The Advocate’s annual look at the gayest cities in the country ranked each contender with measures like LGBT elected city officials, trans protections, LGBT bookstores and gay-friendly sports teams. Other highly-ranked contestants were Orlando, Cambridge and Fort Lauderdale. Here’s their write-up on the winner:
While those unfamiliar with the Beehive State are likely to conjure images of the Mormon Tabernacle Choir, far-less-oppressive-than-it-used-to-be Salt Lake City has earned its queer cred. There are more than a half-dozen hot spots for men and women, including the eco-friendly nightclub Jam (JamSLC.com), though the sustainable bamboo flooring is perhaps less of a draw than the packed dance floor. The Coffee Garden (878 South 900 East) is a gathering spot for those looking for a caffeine fix, the Sundance Film Festival brings LGBT film buffs to screenings downtown, and lesbian-owned Meditrina (MeditrinaSLC.com) is a true wine bar — yes, you can get a drink in this town.
Ha! “More than a half-dozen hot spots.” C’mon, I know Atlanta may not really be the best, but we’re at least better than this.
My Dear Julia I am here this Sabbath eving [sic] or (night) sitting alone in my Tent writing on my knee, and I am so anxious about your welfare that I concluded to talk a letter with you, how are you + the children all getting along——Nov 12th Since I commenced…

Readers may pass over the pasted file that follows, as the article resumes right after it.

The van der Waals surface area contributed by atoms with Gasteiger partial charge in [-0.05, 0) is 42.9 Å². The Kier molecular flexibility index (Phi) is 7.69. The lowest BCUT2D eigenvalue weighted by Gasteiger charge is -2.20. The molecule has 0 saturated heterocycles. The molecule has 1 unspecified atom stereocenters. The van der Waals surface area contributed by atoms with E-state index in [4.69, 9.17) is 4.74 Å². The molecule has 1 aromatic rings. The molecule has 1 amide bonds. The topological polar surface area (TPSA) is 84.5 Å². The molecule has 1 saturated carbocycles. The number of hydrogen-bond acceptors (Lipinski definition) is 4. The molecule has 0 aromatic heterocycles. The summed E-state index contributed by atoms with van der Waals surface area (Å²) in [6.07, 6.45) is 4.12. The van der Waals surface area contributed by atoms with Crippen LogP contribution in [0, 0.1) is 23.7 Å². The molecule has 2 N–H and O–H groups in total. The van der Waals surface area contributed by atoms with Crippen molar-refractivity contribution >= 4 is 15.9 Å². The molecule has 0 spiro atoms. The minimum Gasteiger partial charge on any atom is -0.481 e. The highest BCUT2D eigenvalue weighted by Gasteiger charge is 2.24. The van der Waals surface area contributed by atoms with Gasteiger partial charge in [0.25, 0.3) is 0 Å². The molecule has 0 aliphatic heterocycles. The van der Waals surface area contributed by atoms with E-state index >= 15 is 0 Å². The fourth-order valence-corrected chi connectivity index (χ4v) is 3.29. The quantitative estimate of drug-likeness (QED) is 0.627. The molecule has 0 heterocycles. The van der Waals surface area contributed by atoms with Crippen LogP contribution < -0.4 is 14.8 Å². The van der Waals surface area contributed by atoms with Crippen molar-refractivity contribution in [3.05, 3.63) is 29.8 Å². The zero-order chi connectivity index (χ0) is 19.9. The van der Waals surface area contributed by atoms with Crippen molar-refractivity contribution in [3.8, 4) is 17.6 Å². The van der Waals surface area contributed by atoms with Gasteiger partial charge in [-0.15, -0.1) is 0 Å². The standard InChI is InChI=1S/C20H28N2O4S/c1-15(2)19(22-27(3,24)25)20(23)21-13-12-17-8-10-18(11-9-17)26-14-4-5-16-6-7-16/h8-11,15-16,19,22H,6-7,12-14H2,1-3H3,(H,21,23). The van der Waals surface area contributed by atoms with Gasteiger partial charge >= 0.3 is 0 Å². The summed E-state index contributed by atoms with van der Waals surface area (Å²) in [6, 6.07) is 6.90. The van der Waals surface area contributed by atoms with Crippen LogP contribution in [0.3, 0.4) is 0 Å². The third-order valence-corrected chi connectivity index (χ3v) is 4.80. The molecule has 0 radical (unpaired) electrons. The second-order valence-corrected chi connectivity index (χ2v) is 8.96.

Kudos to AHC for getting picked up by NPR and Flavorpill.
Apparently, a few weeks ago, my father was in Boston, doing the tourist thing. (Background: My parent’s have a place along the Cape, and my mother’s family is from central Massachusetts, but for whatever reason, they hate the city and have rarely been, so whenever they go, it’s always in the most touristy ways.) He was walking around town, and ended up getting caught on a closed-off street with a bunch of OWS protesters. As an ex-hippie who used to live in a tepee, he’s all in favor of the principles underlying the movement. However, at the time, he just wanted to get back to his hotel. Unfortunately, that proved difficult.
Another notable aside: My father hates having his picture taken. So throughout this entire experience, he kept dodging people snapping photos. However, being a white man in his sixties wearing a Red Sox cap and sunglasses who periodically goes out of his way to not be in any pictures, well … he didn’t exactly seem like part of the movement, and he didn’t exactly seem like a casual guy on the street. What he did seem like was an undercover cop. My ex-pothead dad was confused for an undercover cop at Occupy Boston. As in, a protester actually repeatedly yelled “undercover” at him. This is my new favorite family story.